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Extra-Strange Rock on Mars!


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#31    The Silver Thong

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Posted 08 February 2006 - 12:27 AM

Stellar  sorry for being lazy , but what was NASA's official stance on the rock in question?  To me it really should have been looked at closer. Where the two colors meet they are not fused together. It does look like they where put together but not by "mother nature". It just looks to ummm for lack of a better term man made.

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#32    magnetar

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Posted 08 February 2006 - 12:54 AM

Chondritic meterorite, accreted directly from solar nebula.
Small round granules. Sometimes brecciated by impacts, by which granules become angular.

Stony meteorites are from broken asteroids. They contain some iron or nickle fragments,
if from near the core of the parent body.

And, one other type are the nickle/iron variety. From larger, differentiated bodies.

The rock seen in the rover image does not fit into my simplest case scenario for
a meteorite. Maybe an asteroid struck Mars, and this is surface material that was displaced.


Perhaps we should take the RAT to this one, followed by the spectrometer.


Images-

Comparison of Chondrite and Stony

Examples of Nickle/Iron


Attached Files



#33    Stellar

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Posted 08 February 2006 - 12:56 AM

Quote


Stellar sorry for being lazy , but what was NASA's official stance on the rock in question? To me it really should have been looked at closer. Where the two colors meet they are not fused together. It does look like they where put together but not by "mother nature". It just looks to ummm for lack of a better term man made.


I have the same belief about the rock, but I do not pretend to have as much knowledge on the subject as those who work for NASA.




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#34    Pax Unum

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Posted 08 February 2006 - 12:56 AM

the faceted/chipped stone does seem out of place with the smooth "probably eroded" bottom part. I wonder why its standing... seems it should fall over with the rounded bottom...


#35    The Skeptic Eric Raven

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Posted 08 February 2006 - 12:57 AM

I think it is a piece of cheese. Yummy!

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#36    The Roswell Man

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Posted 08 February 2006 - 02:43 PM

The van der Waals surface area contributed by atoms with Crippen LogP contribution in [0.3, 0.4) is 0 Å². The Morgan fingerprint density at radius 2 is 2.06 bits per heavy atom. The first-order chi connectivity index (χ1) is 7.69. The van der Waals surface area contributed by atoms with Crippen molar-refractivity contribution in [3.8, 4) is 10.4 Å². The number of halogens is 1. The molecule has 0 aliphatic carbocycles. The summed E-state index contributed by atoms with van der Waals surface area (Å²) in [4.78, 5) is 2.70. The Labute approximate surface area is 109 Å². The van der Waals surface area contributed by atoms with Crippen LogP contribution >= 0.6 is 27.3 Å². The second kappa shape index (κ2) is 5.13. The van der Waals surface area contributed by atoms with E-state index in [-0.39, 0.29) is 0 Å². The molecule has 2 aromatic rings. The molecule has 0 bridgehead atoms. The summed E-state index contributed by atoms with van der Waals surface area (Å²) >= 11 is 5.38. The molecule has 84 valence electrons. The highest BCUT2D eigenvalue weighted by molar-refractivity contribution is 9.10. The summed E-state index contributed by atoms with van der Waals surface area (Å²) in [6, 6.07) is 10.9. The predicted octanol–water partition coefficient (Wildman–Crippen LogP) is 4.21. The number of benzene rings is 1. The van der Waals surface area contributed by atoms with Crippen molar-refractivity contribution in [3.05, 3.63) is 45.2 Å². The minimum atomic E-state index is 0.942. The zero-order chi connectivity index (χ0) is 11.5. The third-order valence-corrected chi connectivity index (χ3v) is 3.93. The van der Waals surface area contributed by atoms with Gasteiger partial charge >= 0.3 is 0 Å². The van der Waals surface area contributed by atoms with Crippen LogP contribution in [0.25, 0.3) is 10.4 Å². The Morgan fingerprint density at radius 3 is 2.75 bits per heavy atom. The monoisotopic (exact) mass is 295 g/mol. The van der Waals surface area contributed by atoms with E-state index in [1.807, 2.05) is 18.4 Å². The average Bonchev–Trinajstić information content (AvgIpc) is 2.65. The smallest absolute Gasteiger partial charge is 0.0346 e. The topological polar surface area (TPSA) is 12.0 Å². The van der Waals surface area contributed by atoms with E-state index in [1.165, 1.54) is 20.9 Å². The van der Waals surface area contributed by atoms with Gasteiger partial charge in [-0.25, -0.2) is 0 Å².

If it is man-made, my guess would be a form of space de4bris/remnants of other mars mission? hmm.gif Maybe its a piece of beagle tongue.gif

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#37    Way_Beyond

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Posted 13 February 2006 - 12:18 AM


Ok I cooled my heels a bit - fantastic responses - thanks gang : )


Here's a brief response from a big-time (online) meteorite dealer/collector.

I am puzzled.  I sent a link to the meteorite list and have not seen any comment(s) that would help identify it.

Amazing how the rovers are still active.

Clear Skies,
Mark



So still looks to be pretty puzzling .... hmmm    disgust.gif

Not sure if NASA has an official take on this - I'd be interested in (I think we all would be)  in some elaboration / expansion on the constituent components of the two obviously very distinct phases.  I liked  the observation of "why hasn't this thing fallen over!!"  Certainly looks top heavy.  Looks kinda fresh too - not particularly weathered - not that I'm an expert on Martian weathering.   huh.gif    But certainly it would appear - based on cursory exam - to be of (much) more recent vintage than the surrounding "cinders."


Thanks for your efforts guys - it would be interesting to get something a little more definitve out of NASA on this.  I think it fair to say - their silence is somehow deafening.     wacko.gif
   blink.gif




#38    Dang

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Posted 18 February 2006 - 05:43 AM

Did you notice all those cigarette butts?


#39    DaKong

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Posted 18 February 2006 - 04:57 PM

The rock looks kinda fake...

EDIT: I just came into this, but I'm agreeing with the skeptics, that rock look really fake man...

Edited by DaKong, 18 February 2006 - 05:02 PM.

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